The part of journalism I enjoyed most was the writing. I’d always wanted to be a writer. Ha! A writer! That was a good one. Who did I think I was? Where was I going to get the time? Who was going to pay the mortgage, the bills, the childcare – oh my god, the childcare bill alone was eye- watering. And now I was paying for therapy on top of it.
I was tired, so tired. Something had to give, so I pulled back from journalism. I started reading again and did a creative writing course, during which I was told (by a man) that being a journalist for almost 20 years wasn’t “real writing”. Eejit.
Less work meant less stress over childcare – and more time to write. The panic attacks stopped. I didn’t need the nice therapist anymore. Eventually, I drifted into a job in the arts and was not one bit surprised to find the same battlelines being fought there by the Waking the Feminists movement. The Abbey Theatre was not programming work by women. And why were there no women on the Famous Irish Writers poster? Someone designed an Irish Women Writers tea towel as a wry alternative. I bought one but could never bring myself to dry the frying pan with Nuala O’Faolain’s face.
Casting a cold eye across the literary landscape, the writer Anne Enright summed it up: “If a man writes ‘The cat sat on the mat’, we admire the economy of his prose; if a woman does so, we find it banal.” She analysed the amount of space given over to women writers in the Irish media and found a clear bias. Not only were there fewer reviews and features about women writers, male reviewers were strongly disinclined to review books by women. I felt a shudder of recognition when Enright spoke of being asked to go on a panel “because they had no women” because “they needed a woman” because “they would love to hear a female voice”. It was the same codology I’d witnessed in broadcasting: Women are shrill. Women whinge. Would they ever just shut up, shut up, shut up.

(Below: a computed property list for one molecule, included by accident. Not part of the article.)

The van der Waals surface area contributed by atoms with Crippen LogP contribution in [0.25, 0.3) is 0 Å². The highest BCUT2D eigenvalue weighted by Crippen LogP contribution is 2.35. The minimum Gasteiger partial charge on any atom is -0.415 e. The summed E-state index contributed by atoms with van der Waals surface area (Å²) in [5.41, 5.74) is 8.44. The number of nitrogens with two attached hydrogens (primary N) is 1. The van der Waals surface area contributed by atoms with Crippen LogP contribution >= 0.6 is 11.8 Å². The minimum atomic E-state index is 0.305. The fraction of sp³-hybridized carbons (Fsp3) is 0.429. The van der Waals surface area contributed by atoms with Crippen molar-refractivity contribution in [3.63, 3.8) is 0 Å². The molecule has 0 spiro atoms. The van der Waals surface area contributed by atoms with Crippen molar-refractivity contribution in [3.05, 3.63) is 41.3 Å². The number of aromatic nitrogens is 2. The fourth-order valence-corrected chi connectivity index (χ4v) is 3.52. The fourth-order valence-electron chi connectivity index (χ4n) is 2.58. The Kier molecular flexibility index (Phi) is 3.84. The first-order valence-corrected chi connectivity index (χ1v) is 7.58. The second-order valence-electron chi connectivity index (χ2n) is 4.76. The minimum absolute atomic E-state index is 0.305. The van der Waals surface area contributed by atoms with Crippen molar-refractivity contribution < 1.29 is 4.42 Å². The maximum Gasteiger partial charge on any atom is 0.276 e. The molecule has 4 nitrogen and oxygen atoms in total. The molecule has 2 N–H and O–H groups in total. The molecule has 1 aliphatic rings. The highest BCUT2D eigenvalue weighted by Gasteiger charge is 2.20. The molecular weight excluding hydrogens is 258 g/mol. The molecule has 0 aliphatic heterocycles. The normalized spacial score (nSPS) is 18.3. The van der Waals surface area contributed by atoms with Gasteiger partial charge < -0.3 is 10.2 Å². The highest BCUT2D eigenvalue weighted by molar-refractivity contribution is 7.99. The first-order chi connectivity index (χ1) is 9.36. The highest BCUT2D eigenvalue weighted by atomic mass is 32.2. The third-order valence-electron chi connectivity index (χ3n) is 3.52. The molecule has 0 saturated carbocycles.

I did shut up. I retreated to the boxroom with my laptop and I wrote stories. Some of them won prizes, most of them did not. I wrote a novel that was not good enough to be published, so I went back inside and wrote a better one. The British crime novelist PD James (note the gender neutral initials) once said, “All fiction is largely autobiographical”, before adding slyly, “and much autobiography is, of course, fiction.” My novel, The Amusements, is not autobiographical, nor is it a book about women being silenced. But inevitably, you write from experience; things you’ve observed and things you’ve been told. And women are repeatedly silenced in my book. One by one, their wings are clipped, and it’s not always men that do the clipping. Early on, the book’s heroine, Helen Grant, recites a list of unwritten rules for girls, saying, “You were cautioned many times, there was no good cribbing about the consequences.” What she means by consequences is the silent treatment, rumours, ostracization, and “From that day on you’d keep your head down.”
By the time I came out of the boxroom with my completed manuscript of The Amusements, something had changed. Men were fuming on Joe Duffy’s Liveline about the filth in Sally Rooney’s Normal People. Some male writers, alarmed by the flash mob of women that had descended onto the landscape, grumbled about a female bias in publishing. People were calling it “the Rooney effect”. This new crop of Irish writers: Megan Nolan, Naoise Dolan, Niamh Campbell and Louise Kennedy (a trained chef!) were not asking for permission to write, they were just doing it. It’s a tough business full of failure, rejection, low pay. You need to be gracious in defeat and modest in victory. I’ve been in training for this role all of my life. I don’t know what I’m doing when I sit down at my desk to work. Yet somehow, I’ve never felt like less of an imposter.
This article originally appeared in the Summer issue of IMAGE Magazine.